Did Saudi Arabia just blink on oil production? Jury is out
A mixed response to the production freeze led by Saudi Arabia and Russia
There's an old market saying: buy on mystery, sell on history.
Rumours are often more optimistic than the actual news, which was certainly the case with the announcement that Saudi Arabia, Russia, Qatar and Venezuela will freeze oil production at January levels, if Iraq and Iran can be convinced to do the same.
Chatter that a deal was pending between OPEC and non-OPEC producers caused oil prices to jump eight per cent last Friday. When the actual news came out, oil rallied briefly before losing ground and closing, once again, below $30 US a barrel.
The social contract in Saudi Arabia is that we don't tax you, we give you all these generous benefits and goodies from the state, and in return, don't expect any political voice or transparency.- Bessman Momani, University of Waterloo
The reasons are pretty clear. Even ignoring the fact that Iran has already declined to freeze its production, the move by Saudi Arabia and others doesn't actually solve the problem of oversupply.
"We're producing about 1.5 million barrels a day more than the world is consuming," said Jackie Forrest, vice-president of energy research at ARC Financial.
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In January, Russia was producing nearly 11 million barrels of oil a day and Saudi Arabia just over 10 million barrels per day. While not a record, those are still historically high levels that do nothing to ease the glut.
"What it does do is ease the risk that oil will drop further from here," said Forrest.
Iran not onside
Shortly after the announcement was made in Qatar, Iran said that it does not intend to freeze production. Earlier this week after the lifting of sanctions, Iran sent its first oil tanker in four years to Europe.
Iran wants to win back the market share that it lost to Saudi Arabia and other countries while under export sanctions for its oil.
In January, Iran said that it intended to increase production by 500,000 barrels a day. The country is thought to have 46 million barrels of petroleum stored offshore and up to 40 million barrels stored on shore. It wants that oil to get to market.
For its part, Iraq is producing record amounts in order to rebuild and to fund its war with the Islamic State. Oil ministers from those countries and Venezuela meet in Tehran today to talk details.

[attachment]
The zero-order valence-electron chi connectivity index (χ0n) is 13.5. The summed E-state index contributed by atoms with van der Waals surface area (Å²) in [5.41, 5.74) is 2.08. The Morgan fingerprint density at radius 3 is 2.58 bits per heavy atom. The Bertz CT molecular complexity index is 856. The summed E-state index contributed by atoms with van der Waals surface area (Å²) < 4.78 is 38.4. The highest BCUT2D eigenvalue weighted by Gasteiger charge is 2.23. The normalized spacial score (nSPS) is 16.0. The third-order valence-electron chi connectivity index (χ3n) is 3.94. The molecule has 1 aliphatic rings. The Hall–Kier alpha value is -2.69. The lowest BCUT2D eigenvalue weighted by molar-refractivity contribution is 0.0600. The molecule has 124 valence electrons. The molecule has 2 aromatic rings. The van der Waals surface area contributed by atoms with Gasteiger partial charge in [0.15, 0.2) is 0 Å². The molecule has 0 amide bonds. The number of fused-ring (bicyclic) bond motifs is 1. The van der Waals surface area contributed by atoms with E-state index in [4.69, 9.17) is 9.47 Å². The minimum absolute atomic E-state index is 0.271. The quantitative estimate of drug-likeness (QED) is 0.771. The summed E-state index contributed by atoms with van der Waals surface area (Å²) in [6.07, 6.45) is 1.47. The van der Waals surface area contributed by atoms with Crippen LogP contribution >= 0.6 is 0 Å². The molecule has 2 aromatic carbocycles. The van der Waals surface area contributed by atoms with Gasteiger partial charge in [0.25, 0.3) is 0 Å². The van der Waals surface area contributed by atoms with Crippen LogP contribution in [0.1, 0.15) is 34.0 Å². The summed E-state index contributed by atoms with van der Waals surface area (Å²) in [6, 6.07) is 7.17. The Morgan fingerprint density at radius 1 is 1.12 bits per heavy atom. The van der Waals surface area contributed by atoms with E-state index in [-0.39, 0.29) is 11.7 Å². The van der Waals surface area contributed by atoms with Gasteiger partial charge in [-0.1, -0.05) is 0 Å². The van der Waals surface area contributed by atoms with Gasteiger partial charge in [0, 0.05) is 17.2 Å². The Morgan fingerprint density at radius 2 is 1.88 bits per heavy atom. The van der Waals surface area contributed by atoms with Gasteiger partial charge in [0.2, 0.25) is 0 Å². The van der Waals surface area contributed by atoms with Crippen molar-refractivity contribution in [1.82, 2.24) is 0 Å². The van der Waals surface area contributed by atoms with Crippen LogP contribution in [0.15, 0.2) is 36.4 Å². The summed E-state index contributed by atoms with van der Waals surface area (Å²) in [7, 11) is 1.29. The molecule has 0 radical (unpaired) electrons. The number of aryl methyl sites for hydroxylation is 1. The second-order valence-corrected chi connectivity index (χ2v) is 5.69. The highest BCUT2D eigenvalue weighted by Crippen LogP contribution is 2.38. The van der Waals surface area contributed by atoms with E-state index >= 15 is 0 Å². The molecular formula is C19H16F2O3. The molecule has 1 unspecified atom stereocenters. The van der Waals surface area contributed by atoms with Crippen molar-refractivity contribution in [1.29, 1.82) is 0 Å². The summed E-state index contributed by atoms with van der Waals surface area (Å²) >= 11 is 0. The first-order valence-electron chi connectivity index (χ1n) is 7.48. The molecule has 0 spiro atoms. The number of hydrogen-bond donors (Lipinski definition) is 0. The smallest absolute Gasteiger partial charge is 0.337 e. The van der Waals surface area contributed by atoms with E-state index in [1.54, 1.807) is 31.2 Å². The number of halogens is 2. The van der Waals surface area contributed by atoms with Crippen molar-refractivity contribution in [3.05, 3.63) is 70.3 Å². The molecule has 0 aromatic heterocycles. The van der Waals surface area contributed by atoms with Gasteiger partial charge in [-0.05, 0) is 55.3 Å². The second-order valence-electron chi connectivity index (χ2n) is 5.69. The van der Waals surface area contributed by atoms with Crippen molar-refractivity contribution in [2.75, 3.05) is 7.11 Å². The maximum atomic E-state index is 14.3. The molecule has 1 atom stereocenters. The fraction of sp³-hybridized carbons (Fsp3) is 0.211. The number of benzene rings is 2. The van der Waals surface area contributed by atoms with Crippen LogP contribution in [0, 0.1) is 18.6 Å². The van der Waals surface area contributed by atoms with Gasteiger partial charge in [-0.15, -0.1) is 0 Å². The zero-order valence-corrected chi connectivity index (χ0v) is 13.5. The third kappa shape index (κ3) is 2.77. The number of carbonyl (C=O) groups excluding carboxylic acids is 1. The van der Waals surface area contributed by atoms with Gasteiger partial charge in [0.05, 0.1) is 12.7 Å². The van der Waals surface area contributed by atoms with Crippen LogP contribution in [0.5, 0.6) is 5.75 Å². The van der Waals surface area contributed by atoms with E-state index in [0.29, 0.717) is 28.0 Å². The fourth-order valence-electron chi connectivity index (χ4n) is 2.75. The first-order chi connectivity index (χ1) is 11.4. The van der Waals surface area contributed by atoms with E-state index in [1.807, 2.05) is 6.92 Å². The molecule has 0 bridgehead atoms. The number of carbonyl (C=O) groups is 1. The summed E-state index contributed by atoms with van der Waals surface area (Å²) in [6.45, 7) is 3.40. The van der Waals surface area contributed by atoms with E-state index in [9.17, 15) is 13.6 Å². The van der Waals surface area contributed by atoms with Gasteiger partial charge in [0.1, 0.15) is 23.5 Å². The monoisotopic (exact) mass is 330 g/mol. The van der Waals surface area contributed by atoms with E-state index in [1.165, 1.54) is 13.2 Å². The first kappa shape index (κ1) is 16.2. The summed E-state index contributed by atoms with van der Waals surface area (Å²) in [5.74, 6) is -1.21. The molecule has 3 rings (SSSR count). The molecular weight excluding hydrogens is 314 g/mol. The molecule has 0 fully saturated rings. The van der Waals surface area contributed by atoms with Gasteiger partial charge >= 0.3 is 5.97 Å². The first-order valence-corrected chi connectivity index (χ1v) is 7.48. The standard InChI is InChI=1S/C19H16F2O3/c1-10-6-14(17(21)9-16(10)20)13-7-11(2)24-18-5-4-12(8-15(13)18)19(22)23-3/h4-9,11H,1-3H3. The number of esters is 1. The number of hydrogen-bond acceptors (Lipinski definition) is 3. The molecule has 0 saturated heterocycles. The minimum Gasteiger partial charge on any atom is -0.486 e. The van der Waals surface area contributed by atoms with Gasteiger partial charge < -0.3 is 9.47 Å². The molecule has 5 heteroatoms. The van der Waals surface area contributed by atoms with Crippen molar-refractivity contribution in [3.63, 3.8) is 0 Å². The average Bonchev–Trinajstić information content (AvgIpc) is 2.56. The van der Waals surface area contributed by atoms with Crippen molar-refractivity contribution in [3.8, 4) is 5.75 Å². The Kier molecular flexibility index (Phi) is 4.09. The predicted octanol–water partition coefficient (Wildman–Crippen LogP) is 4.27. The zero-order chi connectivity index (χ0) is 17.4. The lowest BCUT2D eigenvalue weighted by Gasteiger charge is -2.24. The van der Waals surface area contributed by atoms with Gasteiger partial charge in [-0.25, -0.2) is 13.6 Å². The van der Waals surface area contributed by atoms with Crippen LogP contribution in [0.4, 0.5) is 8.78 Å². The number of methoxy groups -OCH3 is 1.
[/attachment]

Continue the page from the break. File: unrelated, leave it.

The Wall Street Journal reported that Iran may be offered a special deal to increase its output above January levels.
Something like that will probably be needed, said Forrest. "Iran just had its sanctions lifted. It's very difficult to get an agreement across all of OPEC until Iran can really prove out how much production they ultimately can bring online."
Did Saudi Arabia blink?
Saudi Arabia has been playing the long game with the oil market since November 2014, when OPEC first declined to cut production in reaction to falling prices. Until now, it appeared to ignore all pleas to support the market.
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And while Saudi Arabia still has a huge cash buffer, it is feeling the pain, running a deficit close to $100 billion, increasing fuel prices and implementing a sales tax, its first tax on citizens.
"The social contract in Saudi Arabia is that we don't tax you, we give you all these generous benefits and goodies from the state, and in return, don't expect any political voice or transparency, and definitely no representation," said Bessma Momani, a political science professor at the University of Waterloo.
As the money tree has started to dry up, there have been mutterings of discontent.
"What we've seen online in terms of domestic discontent is: 'Where is all the money? Why are we in the dark on things?'" said Momani.
"And more importantly, if you aren't going to give us these generous benefits, why should we hold up our end of the contract in terms of being apathetic citizens?"
"That's basically a political risk that Saudi Arabia was taking."
Reason for optimism
Saudi Arabia's willingness to at least freeze production remains a positive sign for the energy market.
Bloomberg reported Tuesday that diplomats have been working behind the scenes for a year to forge a deal that will see both OPEC and non-OPEC producers cut production.
That was the first step. The meetings today in Tehran with representatives from Iran and Iraq will mark the next phase of negotiations.
Forrest believes that there is a path to a balanced oil market by the end of the year, if three things happen: Demand continues to grow; Iran brings a limited amount of production to the market; and gains by Iran are offset by production cuts in the rest of the world.
That may sound like a tall order, but she says all three are likely at current prices.
"If all those three things happen, we could have a balanced market by year end and that would mean stronger prices."